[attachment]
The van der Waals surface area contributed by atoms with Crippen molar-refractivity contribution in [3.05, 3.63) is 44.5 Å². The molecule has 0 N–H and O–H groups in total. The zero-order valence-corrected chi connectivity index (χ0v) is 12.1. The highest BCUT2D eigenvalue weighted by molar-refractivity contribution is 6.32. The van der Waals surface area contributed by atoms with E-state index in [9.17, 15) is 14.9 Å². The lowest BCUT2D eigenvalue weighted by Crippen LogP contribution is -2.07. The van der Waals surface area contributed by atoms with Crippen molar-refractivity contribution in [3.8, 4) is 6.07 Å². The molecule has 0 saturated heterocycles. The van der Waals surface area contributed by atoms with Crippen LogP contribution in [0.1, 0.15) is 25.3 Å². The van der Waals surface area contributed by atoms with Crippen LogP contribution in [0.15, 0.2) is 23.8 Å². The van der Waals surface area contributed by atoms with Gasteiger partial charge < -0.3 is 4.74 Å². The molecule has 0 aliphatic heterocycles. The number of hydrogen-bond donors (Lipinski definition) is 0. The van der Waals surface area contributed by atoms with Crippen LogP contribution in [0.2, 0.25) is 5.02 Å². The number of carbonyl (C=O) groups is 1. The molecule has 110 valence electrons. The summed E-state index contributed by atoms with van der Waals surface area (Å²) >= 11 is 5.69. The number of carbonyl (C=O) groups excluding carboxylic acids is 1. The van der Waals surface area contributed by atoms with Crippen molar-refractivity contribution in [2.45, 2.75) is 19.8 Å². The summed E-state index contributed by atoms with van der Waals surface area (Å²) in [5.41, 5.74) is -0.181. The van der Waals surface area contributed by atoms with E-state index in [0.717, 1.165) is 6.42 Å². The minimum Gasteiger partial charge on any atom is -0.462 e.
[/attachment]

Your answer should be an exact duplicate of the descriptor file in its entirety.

The van der Waals surface area contributed by atoms with Crippen molar-refractivity contribution in [3.05, 3.63) is 44.5 Å². The molecule has 0 N–H and O–H groups in total. The zero-order valence-corrected chi connectivity index (χ0v) is 12.1. The highest BCUT2D eigenvalue weighted by molar-refractivity contribution is 6.32. The van der Waals surface area contributed by atoms with E-state index in [9.17, 15) is 14.9 Å². The lowest BCUT2D eigenvalue weighted by Crippen LogP contribution is -2.07. The van der Waals surface area contributed by atoms with Crippen molar-refractivity contribution in [3.8, 4) is 6.07 Å². The molecule has 0 saturated heterocycles. The van der Waals surface area contributed by atoms with Crippen LogP contribution in [0.1, 0.15) is 25.3 Å². The van der Waals surface area contributed by atoms with Crippen LogP contribution in [0.15, 0.2) is 23.8 Å². The van der Waals surface area contributed by atoms with Gasteiger partial charge < -0.3 is 4.74 Å². The molecule has 0 aliphatic heterocycles. The number of hydrogen-bond donors (Lipinski definition) is 0. The van der Waals surface area contributed by atoms with Crippen LogP contribution in [0.2, 0.25) is 5.02 Å². The number of carbonyl (C=O) groups is 1. The molecule has 110 valence electrons. The summed E-state index contributed by atoms with van der Waals surface area (Å²) >= 11 is 5.69. The number of carbonyl (C=O) groups excluding carboxylic acids is 1. The van der Waals surface area contributed by atoms with Crippen molar-refractivity contribution in [2.45, 2.75) is 19.8 Å². The summed E-state index contributed by atoms with van der Waals surface area (Å²) in [5.41, 5.74) is -0.181. The van der Waals surface area contributed by atoms with E-state index in [0.717, 1.165) is 6.42 Å². The minimum Gasteiger partial charge on any atom is -0.462 e.